Yet, a decade on, we are still grasping uncertainly for those new ideas and a refreshed policy regime.

If temperamental aptitude for the prime ministership were on a spectrum, Tony Abbott, like Kevin Rudd, would be at the unsuitable end.
AAP/Lukas Coch

A second factor is a transforming party landscape. The central role that the established parties have played in our national political life can hardly be overstated: ours has been a “party democracy”.

Anchored in distinct social bases that have now broken up, the major parties have been the primary instruments through which voters organise their thinking about politics and express their choices. They’ve been the system’s ballast.

There have been significant periods in the past when one or other of the major parties was effectively moribund. But what we confront now is more fundamental, as major party membership dwindles and the public’s affiliation to them dissolves. The result is greater voter volatility.

For leaders, party change is having a paradoxical effect. As the parties have become less representative of society and as their philosophical moorings have weakened, they have leaned more heavily on leaders as the point of brand differentiation and to be spokesperson for all that they stand for. While potentially strengthening the authority and autonomy of leaders, this has equally meant they become chief target of blame and retribution if party fortunes suffer.

Moreover, the decline of the traditional parties seems to be manifesting in a pattern of intensifying fragmentation and factionalisation. Splinter parties on the left and right have emerged, with a growing divergence in the attitudes of the residual party membership and majority public opinion. In these circumstances, “broad church” arguments, such as those championed by Howard, have become difficult to sustain.

The plight of Turnbull since 2015 has illustrated this dilemma. To hew closely to party views — and especially to the vocal advocacy of ideological purists — risks extinguishing his public popularity. But to do what the public wanted has been to court internal revolt and possible loss of leadership.

In happier times: Malcolm Turnbull, in leather jacket, on the ABC’s Q&A in June 2013.
YouTube

Third, the ability of contemporary prime ministers to persuade has been eroded by disruptions to the mass media “broadcast” model of public communication that served their predecessors so well. That model conferred on prime ministers the ability to build relations with media proprietors and the press gallery, to use radio and television to speak directly to a broad audience, to lay out arguments, and to calculate the timing of releases.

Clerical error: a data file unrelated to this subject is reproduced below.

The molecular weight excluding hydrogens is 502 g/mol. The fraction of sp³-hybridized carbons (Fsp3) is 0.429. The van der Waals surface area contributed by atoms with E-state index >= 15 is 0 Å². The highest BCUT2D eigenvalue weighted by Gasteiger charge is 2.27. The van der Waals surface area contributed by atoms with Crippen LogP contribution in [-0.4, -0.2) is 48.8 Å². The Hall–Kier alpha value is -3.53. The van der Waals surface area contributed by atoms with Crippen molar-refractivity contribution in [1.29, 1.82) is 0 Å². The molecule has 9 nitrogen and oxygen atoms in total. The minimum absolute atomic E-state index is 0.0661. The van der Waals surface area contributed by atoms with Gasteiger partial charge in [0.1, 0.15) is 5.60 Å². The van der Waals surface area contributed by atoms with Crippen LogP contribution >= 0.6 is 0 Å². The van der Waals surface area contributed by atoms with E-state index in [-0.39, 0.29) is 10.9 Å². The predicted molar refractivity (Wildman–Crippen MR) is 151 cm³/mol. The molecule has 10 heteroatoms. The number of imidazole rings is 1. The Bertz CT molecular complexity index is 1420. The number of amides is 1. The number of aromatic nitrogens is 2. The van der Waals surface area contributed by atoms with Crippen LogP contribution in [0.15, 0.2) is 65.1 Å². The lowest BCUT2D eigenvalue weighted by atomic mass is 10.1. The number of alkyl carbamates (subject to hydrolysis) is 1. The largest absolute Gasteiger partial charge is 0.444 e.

It depended on opinion-leading broadsheets with a trickle-down influence on tabloids and radio and television news, and predictable news cycles. Leaders knew this game and structured their communication to achieve a match between their own skills and the options then available.

In the 21st century, however, the business models that sustained such practices were susceptible to changing perceptions of what would trigger audience “choice” – “infotainment” and celebrity undermining serious journalism. Above all, the new technology of dissemination, the internet, undermined the monopolies on which the model had depended.

The anarchic, real-time, “post-fact” logic of social media eroded the press gallery’s quasi-monopoly on meaning-making about politics for the public. New social media platforms became significant in opinion formation. In effect, a new form of “narrowcasting” eviscerated the “mass” media. The result is that media traffic has never been so intense, but public discourse has become fractured and fractious.

Kevin Rudd became Australia’s first 24/7 prime minister, ultimately to his detriment.
AAP/Lukas Coch

Has the prime minister’s role become impossible? With neither the parties nor the media serving as an effective means for explaining and justifying policy responses and promoting opinion aggregation, there is no question that the incumbency advantage in national debate enjoyed by prime ministers from the middle of last century has dissipated. Governing has become far more complicated, not just in Australia but globally.